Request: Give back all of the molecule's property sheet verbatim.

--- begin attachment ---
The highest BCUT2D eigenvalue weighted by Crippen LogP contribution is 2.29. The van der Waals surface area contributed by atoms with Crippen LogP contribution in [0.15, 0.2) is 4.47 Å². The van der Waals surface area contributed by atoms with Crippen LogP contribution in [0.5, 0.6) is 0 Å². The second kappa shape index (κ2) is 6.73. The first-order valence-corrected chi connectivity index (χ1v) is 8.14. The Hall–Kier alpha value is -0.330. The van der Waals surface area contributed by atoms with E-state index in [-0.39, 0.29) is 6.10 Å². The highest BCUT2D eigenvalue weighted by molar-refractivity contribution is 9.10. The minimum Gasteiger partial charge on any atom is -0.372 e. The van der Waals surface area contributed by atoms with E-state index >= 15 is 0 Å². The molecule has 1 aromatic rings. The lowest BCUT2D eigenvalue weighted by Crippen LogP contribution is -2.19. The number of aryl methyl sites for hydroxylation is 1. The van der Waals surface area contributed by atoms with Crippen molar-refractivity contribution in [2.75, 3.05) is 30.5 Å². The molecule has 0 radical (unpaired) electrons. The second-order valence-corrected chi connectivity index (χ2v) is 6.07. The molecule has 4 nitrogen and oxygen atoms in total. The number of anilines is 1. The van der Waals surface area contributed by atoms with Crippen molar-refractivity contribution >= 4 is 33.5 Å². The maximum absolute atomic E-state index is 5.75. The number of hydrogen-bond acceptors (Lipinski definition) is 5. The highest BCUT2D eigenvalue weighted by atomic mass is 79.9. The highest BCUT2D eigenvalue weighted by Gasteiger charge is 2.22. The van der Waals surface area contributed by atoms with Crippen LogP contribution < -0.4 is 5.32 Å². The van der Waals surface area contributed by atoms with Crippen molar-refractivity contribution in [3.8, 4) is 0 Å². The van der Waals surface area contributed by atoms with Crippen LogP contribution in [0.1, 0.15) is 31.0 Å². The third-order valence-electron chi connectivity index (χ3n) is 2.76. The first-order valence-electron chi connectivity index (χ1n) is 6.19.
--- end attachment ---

The highest BCUT2D eigenvalue weighted by Crippen LogP contribution is 2.29. The van der Waals surface area contributed by atoms with Crippen LogP contribution in [0.15, 0.2) is 4.47 Å². The van der Waals surface area contributed by atoms with Crippen LogP contribution in [0.5, 0.6) is 0 Å². The second kappa shape index (κ2) is 6.73. The first-order valence-corrected chi connectivity index (χ1v) is 8.14. The Hall–Kier alpha value is -0.330. The van der Waals surface area contributed by atoms with E-state index in [-0.39, 0.29) is 6.10 Å². The highest BCUT2D eigenvalue weighted by molar-refractivity contribution is 9.10. The minimum Gasteiger partial charge on any atom is -0.372 e. The van der Waals surface area contributed by atoms with E-state index >= 15 is 0 Å². The molecule has 1 aromatic rings. The lowest BCUT2D eigenvalue weighted by Crippen LogP contribution is -2.19. The number of aryl methyl sites for hydroxylation is 1. The van der Waals surface area contributed by atoms with Crippen molar-refractivity contribution in [2.75, 3.05) is 30.5 Å². The molecule has 0 radical (unpaired) electrons. The second-order valence-corrected chi connectivity index (χ2v) is 6.07. The molecule has 4 nitrogen and oxygen atoms in total. The number of anilines is 1. The van der Waals surface area contributed by atoms with Crippen molar-refractivity contribution >= 4 is 33.5 Å². The maximum absolute atomic E-state index is 5.75. The number of hydrogen-bond acceptors (Lipinski definition) is 5. The highest BCUT2D eigenvalue weighted by atomic mass is 79.9. The highest BCUT2D eigenvalue weighted by Gasteiger charge is 2.22. The van der Waals surface area contributed by atoms with Crippen LogP contribution < -0.4 is 5.32 Å². The van der Waals surface area contributed by atoms with Crippen molar-refractivity contribution in [3.8, 4) is 0 Å². The van der Waals surface area contributed by atoms with Crippen LogP contribution in [0.1, 0.15) is 31.0 Å². The third-order valence-electron chi connectivity index (χ3n) is 2.76. The first-order valence-electron chi connectivity index (χ1n) is 6.19.